Battle of Borax fields – Save our Plovers (and Skylarks)

The red-listed Ringed Plover (Charadrius hiaticula), a species of the highest national conservation concern,  is again breeding on the Borax fields next to Crossness Nature Reserve.

A Ring Plover on its nest can just be picked out near the bottom centre of this picture. Proximity to the Cory incinerator can be seen by the sign in the background. (Photo: Donna Zimmer)

A Ringed Plover on its nest can just be picked out near the bottom centre of this picture. Proximity to the Cory incinerator can be seen by the sign in the background. (Photo: Donna Zimmer)

High power zoomed picture of Ringed Plover on its nest, taken from a safe distance outside the fence line. Note yellow bill with black tip. (Photo: Donna Zimmer)

High power zoomed picture of Ringed Plover on its nest, taken from a safe distance outside the fence line. Note yellow bill with black tip, also ‘open mosaic’ habitat of gravelly ground and sparse vegetation. (Photo: Donna Zimmer)

Skylark, also red-listed, is thought to be doing likewise, and Little Ringed Plover (Charadrius dubius) has been seen in the vicinity, having bred here last year. The fields are the only breeding site in Bexley for these Plover species.

Little Ringed Plover at Crossness, its only breeding site in Bexley. Note dark bill and clear yellow eye-ring. (Photo: Donna Zimmer)

Little Ringed Plover at Crossness, its only breeding site in Bexley. Note dark bill and clear yellow eye-ring. (Photo: Donna Zimmer)

Another picture of a Little Ringed Plover at Crossness. The yellow eye ring is particularly clear in this view. (Photo: Donna Zimmer)

Another picture of a Little Ringed Plover at Crossness. The yellow eye ring is particularly clear in this view. (Photo: Donna Zimmer)

The open mosaic habitat on the Borax fields – patches of mainly short vegetation, with bare gravelly areas in between – are essential for these birds and are not replicated elsewhere in the area. There is a London Plan target for retention and re-creation of this type of habitat, which is also important for warmth-loving insects, but Bexley Council has made no contribution to this whatsoever. Instead Cory ‘Environmental’ wants to build two 4-storey data centres on the fields and Bexley Council has said it will pay no attention to biodiversity issues or value as it draws up a register of ‘brownfield sites’ in the Borough which could contribute such habitat. Indeed when Bexley Natural Environment Forum asked for the Borax fields to be surveyed at the 2013 Sites of  Importance for Nature Conservation review, along with brownfield sites, it was claimed that this was not possible because there was no list of them. How convenient that the Council can find the resources to produce one now, when it has even less money – but only to further its heavily pro-concrete ‘growth’ agenda.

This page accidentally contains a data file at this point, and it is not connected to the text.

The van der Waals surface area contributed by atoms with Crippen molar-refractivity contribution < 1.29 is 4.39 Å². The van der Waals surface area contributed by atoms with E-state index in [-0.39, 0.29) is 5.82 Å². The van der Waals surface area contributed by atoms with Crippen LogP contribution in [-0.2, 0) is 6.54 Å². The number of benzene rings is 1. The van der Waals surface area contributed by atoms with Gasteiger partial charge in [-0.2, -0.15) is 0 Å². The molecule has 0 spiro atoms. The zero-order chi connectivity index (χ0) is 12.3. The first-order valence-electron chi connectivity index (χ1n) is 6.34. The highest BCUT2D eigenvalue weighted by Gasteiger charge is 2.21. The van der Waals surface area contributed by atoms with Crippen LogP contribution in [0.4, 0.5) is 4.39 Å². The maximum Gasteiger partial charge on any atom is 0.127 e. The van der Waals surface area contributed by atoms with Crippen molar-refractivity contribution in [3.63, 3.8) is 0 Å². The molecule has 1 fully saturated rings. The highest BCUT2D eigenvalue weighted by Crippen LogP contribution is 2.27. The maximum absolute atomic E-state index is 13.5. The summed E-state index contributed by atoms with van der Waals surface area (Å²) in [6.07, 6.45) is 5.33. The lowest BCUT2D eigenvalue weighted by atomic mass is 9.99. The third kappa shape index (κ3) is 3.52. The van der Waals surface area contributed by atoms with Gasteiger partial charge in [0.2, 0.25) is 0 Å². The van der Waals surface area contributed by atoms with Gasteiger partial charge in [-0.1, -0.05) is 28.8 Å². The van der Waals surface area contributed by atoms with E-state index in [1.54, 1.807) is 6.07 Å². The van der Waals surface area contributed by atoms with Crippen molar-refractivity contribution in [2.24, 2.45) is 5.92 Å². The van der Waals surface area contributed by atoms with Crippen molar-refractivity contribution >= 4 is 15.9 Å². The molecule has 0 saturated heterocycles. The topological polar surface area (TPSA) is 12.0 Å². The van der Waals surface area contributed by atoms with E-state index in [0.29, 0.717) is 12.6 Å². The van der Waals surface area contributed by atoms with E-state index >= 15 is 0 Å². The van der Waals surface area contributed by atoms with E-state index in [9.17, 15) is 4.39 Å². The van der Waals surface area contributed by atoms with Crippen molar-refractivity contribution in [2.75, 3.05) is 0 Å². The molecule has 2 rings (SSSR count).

Aerial image showing the huge cumulative impact of recent and projected 'development' on Erith Marshes. The two buildings proposed by Cory will take up most of both fields and will be four storeys high, much taller than nearby warehousing.

Aerial image showing the huge cumulative impact of recent and projected ‘development’ on Erith Marshes. The two buildings proposed by Cory will take up most of both fields and will be four storeys high, much taller than nearby warehousing.

Cory ‘Environmental’? Pull the Plover one!

This entry was posted in Bexley Council, Bird watching, BNEF, brownfield, Crossness, Crossness Nature Reserve, development threat, Erith Marshes and tagged , , , , , , , . Bookmark the permalink.

2 Responses to Battle of Borax fields – Save our Plovers (and Skylarks)

  1. Darren says:

    Must be dangerous ground nesting like that what with all the bloody Cats around these days!

  2. Chris Rose says:

    Foxes and Crows more of a risk here. Due to traveller incursion Cory put up a load of security fencing which carries risk of providing more nearby perches for Corvids.

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